When starting a new piece - listen to a recording if possible.
Warm up with some scales or beats to limber up. Get the kinks out and put yourself in the mood. If you are reading music, scan it and then read through it slowly. If you are not reading music, play the recording through and listen. Then try to emulate what your instrument is doing on the recording, slowly.
Once you're warmed up, have some fun. You can speed up, change the line a little (if appropriate), and take some solos on the piece. Then get down to it and practice the music piece over and over.
Use a metronome or a drum machine to check timing and accuracy. You want to overcome the tendency to slow down at difficult passages. So work on keeping your tempo accurate.
Use the fingering marked on the sheet music if available. String players (guitar, banjo, ukulele, etc.) will find tablature (TABs) showing finger positions invaluable.
Tackle the most difficult sections at the beginning of your practice session, before you get fatigued. You can play short sections of difficult passages and then keep extending the lines as you get better at them.
Learning and memorizing
If you have a technically challenging piece, try to memorize it right away, in the first practice session. This is the fastest way to learn it and get it right. To help you memorize the song as a connected whole, when working on a phrase, always include the beginning of the following phrase. Then as you proceed to the following sections, joining the lines together will be easier.
Get up to speed as quickly as possible
Once you can play the phrase slowly while maintaining precision, you should bring the music to the correct tempo. Your technique will improve quickly when you can play accurately up to speed.
If you make a mistake in practice, play through it
At least some of the times you run through the piece, donít stop to correct mistakes. Remember them, and play the passage over and over until you have ironed out the problem.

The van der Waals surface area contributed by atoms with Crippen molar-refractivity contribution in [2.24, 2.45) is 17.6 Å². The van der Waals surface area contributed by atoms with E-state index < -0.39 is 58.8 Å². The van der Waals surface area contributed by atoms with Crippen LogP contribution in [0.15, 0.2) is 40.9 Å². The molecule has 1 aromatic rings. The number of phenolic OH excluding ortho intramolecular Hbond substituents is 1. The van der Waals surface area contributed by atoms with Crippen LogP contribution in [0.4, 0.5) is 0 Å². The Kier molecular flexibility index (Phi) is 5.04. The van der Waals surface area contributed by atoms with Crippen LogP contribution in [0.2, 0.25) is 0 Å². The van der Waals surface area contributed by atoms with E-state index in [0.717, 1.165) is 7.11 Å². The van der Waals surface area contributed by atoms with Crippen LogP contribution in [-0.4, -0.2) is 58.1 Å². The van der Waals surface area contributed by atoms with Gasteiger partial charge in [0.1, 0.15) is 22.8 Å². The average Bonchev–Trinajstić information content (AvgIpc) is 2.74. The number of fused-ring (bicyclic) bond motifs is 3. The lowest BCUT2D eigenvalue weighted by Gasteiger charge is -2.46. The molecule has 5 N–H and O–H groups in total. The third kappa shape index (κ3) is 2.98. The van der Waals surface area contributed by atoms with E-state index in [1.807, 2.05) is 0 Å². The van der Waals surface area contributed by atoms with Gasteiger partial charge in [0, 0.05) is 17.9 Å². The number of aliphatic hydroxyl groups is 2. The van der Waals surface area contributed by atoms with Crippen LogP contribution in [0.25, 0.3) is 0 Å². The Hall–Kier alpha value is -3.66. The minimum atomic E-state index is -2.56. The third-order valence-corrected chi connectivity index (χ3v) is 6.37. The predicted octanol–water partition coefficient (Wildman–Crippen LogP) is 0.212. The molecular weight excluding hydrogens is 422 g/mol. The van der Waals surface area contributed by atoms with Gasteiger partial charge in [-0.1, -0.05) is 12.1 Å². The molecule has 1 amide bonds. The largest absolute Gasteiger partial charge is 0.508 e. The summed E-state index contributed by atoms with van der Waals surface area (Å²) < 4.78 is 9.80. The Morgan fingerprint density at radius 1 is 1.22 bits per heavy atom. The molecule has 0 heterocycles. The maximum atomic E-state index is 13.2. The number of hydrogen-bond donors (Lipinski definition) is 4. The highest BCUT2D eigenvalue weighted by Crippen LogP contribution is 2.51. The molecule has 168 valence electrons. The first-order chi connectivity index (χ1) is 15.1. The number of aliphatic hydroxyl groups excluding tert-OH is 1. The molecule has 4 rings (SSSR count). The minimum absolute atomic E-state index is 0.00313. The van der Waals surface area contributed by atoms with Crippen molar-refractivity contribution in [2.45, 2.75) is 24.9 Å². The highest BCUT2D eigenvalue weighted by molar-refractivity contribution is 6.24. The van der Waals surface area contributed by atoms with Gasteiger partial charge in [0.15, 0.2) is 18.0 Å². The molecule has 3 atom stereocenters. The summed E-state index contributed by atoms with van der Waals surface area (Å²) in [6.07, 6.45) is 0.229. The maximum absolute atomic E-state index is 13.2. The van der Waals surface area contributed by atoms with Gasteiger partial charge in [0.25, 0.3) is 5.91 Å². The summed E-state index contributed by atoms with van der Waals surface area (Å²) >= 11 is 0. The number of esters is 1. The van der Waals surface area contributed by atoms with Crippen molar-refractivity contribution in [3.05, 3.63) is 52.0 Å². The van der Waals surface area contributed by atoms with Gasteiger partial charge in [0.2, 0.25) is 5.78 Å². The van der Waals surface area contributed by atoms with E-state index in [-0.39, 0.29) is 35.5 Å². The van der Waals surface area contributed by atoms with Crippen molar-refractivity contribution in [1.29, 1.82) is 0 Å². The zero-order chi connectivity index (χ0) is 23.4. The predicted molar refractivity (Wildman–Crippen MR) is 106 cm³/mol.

If you are working on technically challenging, complex musical pieces, it is hard work, and it is mentally fatiguing. You are building brain stamina as well as physical stamina.
Bad habits are the worst time wasters
It takes longer to unlearn mistakes than it does to learn it correctly the first time. Most bad habits are caused by stress, by being in a hurry or impatient. Take the time to get pitch, fingering, etc. right. Precision and nuances are essential to make a performance excellent and the music powerful and appealing.
Don't over practice
Donít make yourself sick of the music you are working on. Take a break. You will continue to assimilate what you have learned when you are away from the piece, and in your next practice session, you will find your skills have improved.
It is good to end a practice session by playing your music slowly and accurately at least once. Then relax, take some deep breaths and stretch. Another job well done.
Don't expect too much from one practice period
Be happy if you can see any improvement. Much of your practice is mental, and your brain keeps working in the background afterward (even while you sleep). You will probably see significant improvement once you start your next practice session.
Many thanks to multi-instrumentalist, Ron Nathan, for contributing his wise advice on practice habits for this article!
If you would like to listen to or purchase music by Sabira Woolley, here is her Music Shop.